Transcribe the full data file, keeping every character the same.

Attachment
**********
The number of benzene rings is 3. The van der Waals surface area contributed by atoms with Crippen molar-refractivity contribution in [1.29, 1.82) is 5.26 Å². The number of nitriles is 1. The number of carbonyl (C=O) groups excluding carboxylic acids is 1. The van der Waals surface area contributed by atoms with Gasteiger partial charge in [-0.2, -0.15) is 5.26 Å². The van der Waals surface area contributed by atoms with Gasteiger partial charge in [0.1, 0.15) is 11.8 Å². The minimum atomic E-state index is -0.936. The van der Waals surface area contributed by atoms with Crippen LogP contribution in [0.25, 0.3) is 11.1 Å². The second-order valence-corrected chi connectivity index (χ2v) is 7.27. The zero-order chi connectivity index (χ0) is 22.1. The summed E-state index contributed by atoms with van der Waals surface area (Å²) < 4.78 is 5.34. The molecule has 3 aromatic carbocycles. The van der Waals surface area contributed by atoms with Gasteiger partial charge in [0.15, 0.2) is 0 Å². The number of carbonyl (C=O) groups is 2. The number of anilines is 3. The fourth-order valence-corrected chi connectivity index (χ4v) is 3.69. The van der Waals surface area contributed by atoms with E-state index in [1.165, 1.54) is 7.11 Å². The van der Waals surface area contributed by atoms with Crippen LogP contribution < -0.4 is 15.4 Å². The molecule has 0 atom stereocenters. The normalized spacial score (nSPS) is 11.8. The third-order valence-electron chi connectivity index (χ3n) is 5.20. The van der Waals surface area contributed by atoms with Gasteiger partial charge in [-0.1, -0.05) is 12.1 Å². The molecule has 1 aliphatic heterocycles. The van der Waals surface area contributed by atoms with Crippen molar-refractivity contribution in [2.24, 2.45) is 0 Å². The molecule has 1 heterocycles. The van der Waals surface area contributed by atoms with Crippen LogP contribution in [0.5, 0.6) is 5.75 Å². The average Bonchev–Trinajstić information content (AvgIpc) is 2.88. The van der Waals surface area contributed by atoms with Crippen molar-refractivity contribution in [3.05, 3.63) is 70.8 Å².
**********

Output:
The number of benzene rings is 3. The van der Waals surface area contributed by atoms with Crippen molar-refractivity contribution in [1.29, 1.82) is 5.26 Å². The number of nitriles is 1. The number of carbonyl (C=O) groups excluding carboxylic acids is 1. The van der Waals surface area contributed by atoms with Gasteiger partial charge in [-0.2, -0.15) is 5.26 Å². The van der Waals surface area contributed by atoms with Gasteiger partial charge in [0.1, 0.15) is 11.8 Å². The minimum atomic E-state index is -0.936. The van der Waals surface area contributed by atoms with Crippen LogP contribution in [0.25, 0.3) is 11.1 Å². The second-order valence-corrected chi connectivity index (χ2v) is 7.27. The zero-order chi connectivity index (χ0) is 22.1. The summed E-state index contributed by atoms with van der Waals surface area (Å²) < 4.78 is 5.34. The molecule has 3 aromatic carbocycles. The van der Waals surface area contributed by atoms with Gasteiger partial charge in [0.15, 0.2) is 0 Å². The number of carbonyl (C=O) groups is 2. The number of anilines is 3. The fourth-order valence-corrected chi connectivity index (χ4v) is 3.69. The van der Waals surface area contributed by atoms with E-state index in [1.165, 1.54) is 7.11 Å². The van der Waals surface area contributed by atoms with Crippen LogP contribution < -0.4 is 15.4 Å². The molecule has 0 atom stereocenters. The normalized spacial score (nSPS) is 11.8. The third-order valence-electron chi connectivity index (χ3n) is 5.20. The van der Waals surface area contributed by atoms with Gasteiger partial charge in [-0.1, -0.05) is 12.1 Å². The molecule has 1 aliphatic heterocycles. The van der Waals surface area contributed by atoms with Crippen molar-refractivity contribution in [2.24, 2.45) is 0 Å². The molecule has 1 heterocycles. The van der Waals surface area contributed by atoms with Crippen LogP contribution in [0.5, 0.6) is 5.75 Å². The average Bonchev–Trinajstić information content (AvgIpc) is 2.88. The van der Waals surface area contributed by atoms with Crippen molar-refractivity contribution in [3.05, 3.63) is 70.8 Å².